In Virgil v. Superior Court, 268 Cal. App. 2d 127 [73 Cal. Rptr. 793], [17 Cal. App. 3d 496] Virgil was issued a citation for reckless driving; after the other occupants of his vehicle were directed to get out of the car the officer examined the interior finding contraband. The officer referred to the examination as part of the inventory preparatory to storing the vehicle to insure its safekeeping. The court said at pages 130-131: "The officer misunderstood the nature and extent of his authority. Although there are cases, to be discussed below, which authorize under proper circumstances the taking of an automobile into custody, after its removal from the highway, and also the taking of an inventory of its contents, fn. [3] the facts above do not describe such a situation.

"... The other group of cases (see e.g. Preston v. United States (1964) 376 U.S. 364 [11 L. Ed. 2d 777, 84 S. Ct. 881]; Cooper v. California (1967) 386 U.S. 58 [17 L. Ed. 2d 730, 87 S. Ct. 788]; People v. Harris (1967) 67 Cal. 2d 866, 871 [64 Cal. Rptr. 313, 434 P.2d 609]; People v. Webb (1967) 66 Cal. 2d 107, 114 [56 Cal. Rptr. 902, 424 P.2d 342, 19 A.L.R.3d 708]; People v. Burke (1964) 61 Cal. 2d 575, 580-581 [39 Cal. Rptr. 531, 394 P.2d 67]) recognize that custodial possession of an automobile is not an inevitable concomitant of an arrest of the driver." The court concluded, "We will not challenge the bona fides of the decision of Officer Ewing to arrest petitioner Virgil for reckless driving and to take him before a magistrate. We do not even challenge the officers' right to cause the Chevrolet to be removed from the highway (assuming the car then to have been on a highway). We do challenge and we negate the necessity or the legality of taking the Virgil car into custody. Just as in Preston, supra, the arrest of the defendant (for vagrancy) had no connection with the necessity to take the accused's car into custody so there was no necessity here. Virgil had been arrested for a traffic violation; nothing more. Such an arrest alone could 'not have justified a search of the car for such search could have had no relation to the traffic violation. (See People v. Blodgett, 46 Cal. 2d 114, 116-117 [293 P.2d 57].)' (People v. Moray (1963) 222 Cal. App. 2d 743, 746 [35 Cal. Rptr. 432]; see also People v. Molarius (1956) 146 Cal. App. 2d 129, 130-131 [303 P.2d 350]. The traffic violation did not involve any forfeiture of the automobile nor was there anything else that had happened which would reasonably justify a search. There was no furtive conduct. Virgil's voiced opposition to the searching of his car was natural. It gave no cause for suspicion. (See People v. Gil, supra, 248 Cal.App.2d at p. 193.) The burden was upon the prosecution to justify the [17 Cal. App. 3d 497] search. (Badillo v. Superior Court (1956) 46 Cal. 2d 269, 272 [294 P.2d 23].) It was therefore its burden to explain that an impounding of the car was necessary. Virgil was not alone. No reason appears why his friends could not have taken charge of the vehicle. The officers did not consult Virgil's wishes or the willingness of his companions to drive the car to a place of safekeeping (the only legitimate purpose under the facts known at the time for which custody could have been taken). In view of the protests of Virgil and the presence of the contraband in the car which the search revealed (which does not justify the search), the conclusion is inescapable that had Virgil been given the opportunity to make the decision -- which was his to make -- police custodial care of the car would not have been required. Absent such custody, no inventory taking was necessary or proper. The search violated petitioners' Fourth and Fourteenth Amendment rights." (Pp. 132-133.)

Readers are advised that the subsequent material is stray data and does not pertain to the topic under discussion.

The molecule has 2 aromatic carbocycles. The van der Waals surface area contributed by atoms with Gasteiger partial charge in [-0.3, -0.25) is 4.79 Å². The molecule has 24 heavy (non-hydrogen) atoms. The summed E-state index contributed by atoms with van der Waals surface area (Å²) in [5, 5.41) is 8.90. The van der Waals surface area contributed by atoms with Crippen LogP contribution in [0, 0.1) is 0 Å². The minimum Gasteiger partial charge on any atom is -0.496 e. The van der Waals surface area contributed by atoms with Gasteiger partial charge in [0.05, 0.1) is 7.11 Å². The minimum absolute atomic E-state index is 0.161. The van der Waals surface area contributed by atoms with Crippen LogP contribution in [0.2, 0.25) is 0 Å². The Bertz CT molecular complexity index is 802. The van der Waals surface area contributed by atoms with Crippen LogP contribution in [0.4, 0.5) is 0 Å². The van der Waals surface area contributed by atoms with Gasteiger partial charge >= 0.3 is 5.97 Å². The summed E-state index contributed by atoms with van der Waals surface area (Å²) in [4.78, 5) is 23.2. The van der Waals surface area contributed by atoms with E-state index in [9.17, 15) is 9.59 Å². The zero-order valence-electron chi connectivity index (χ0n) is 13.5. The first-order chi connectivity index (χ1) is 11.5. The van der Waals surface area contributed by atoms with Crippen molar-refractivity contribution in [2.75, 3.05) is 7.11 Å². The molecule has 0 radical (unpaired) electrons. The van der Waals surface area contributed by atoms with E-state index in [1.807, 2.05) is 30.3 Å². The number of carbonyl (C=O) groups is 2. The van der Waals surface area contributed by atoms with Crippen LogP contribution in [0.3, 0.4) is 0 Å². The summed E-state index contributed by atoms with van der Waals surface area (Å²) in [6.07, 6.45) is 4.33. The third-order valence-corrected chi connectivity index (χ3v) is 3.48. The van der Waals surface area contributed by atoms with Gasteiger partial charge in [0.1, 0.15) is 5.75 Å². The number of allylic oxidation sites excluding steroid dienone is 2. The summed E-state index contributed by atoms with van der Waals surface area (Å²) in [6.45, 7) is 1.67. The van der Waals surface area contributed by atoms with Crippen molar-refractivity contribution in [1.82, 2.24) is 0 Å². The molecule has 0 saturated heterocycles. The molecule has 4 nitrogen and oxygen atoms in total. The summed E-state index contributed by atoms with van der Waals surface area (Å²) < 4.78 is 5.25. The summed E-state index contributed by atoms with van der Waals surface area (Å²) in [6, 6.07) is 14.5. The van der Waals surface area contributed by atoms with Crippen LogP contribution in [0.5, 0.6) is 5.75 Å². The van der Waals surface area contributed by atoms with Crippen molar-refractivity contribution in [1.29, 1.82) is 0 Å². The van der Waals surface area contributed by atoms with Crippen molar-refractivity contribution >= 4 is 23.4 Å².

The burden was on the prosecution to explain the necessity for taking defendant's vehicle into police custody. (Virgil v. Superior Court, 268 Cal. App. 2d 127, 132 [73 Cal. Rptr. 793].) Neither the arrest of defendant under section 40302 for a minor traffic infraction nor the circumstances surrounding his arrest had any connection with the necessity for police custodial care of his car. There had been passengers, obvious hitchhikers, in the vehicle but they had walked away leaving defendant alone. However unlike the situation in which the driver, the sole occupant, was drunk or injured, defendant was capable of moving his automobile; he was sober and unhurt and able to drive. He had been driving when stopped by police, and while he could present no driver's license (see § 12500, Veh. Code), under the direction and in the company of one of the officers defendant could have driven his vehicle to a legal parking space, parking lot or to. Hollywood station. No reason appears why he could not have taken charge of his own vehicle and driven it under the direction of an officer to a nearby place of safekeeping which, after all, was the only legitimate purpose under the facts known at the time for which custody of the vehicle could have been taken. A reasonable alternative would have been for one of the officers to move it to a place of safety. Of course it would be unreasonable to require an officer to spend unusual time or effort to find a legal parking place, but on a Sunday it would appear under the circumstances here that with but normal effort one could have been found on an adjacent street where the car could have been legally parked, locked and left unattended. This is not a case in which the police had to either tow it from the scene and store it or leave it unattended in an illegal parking zone.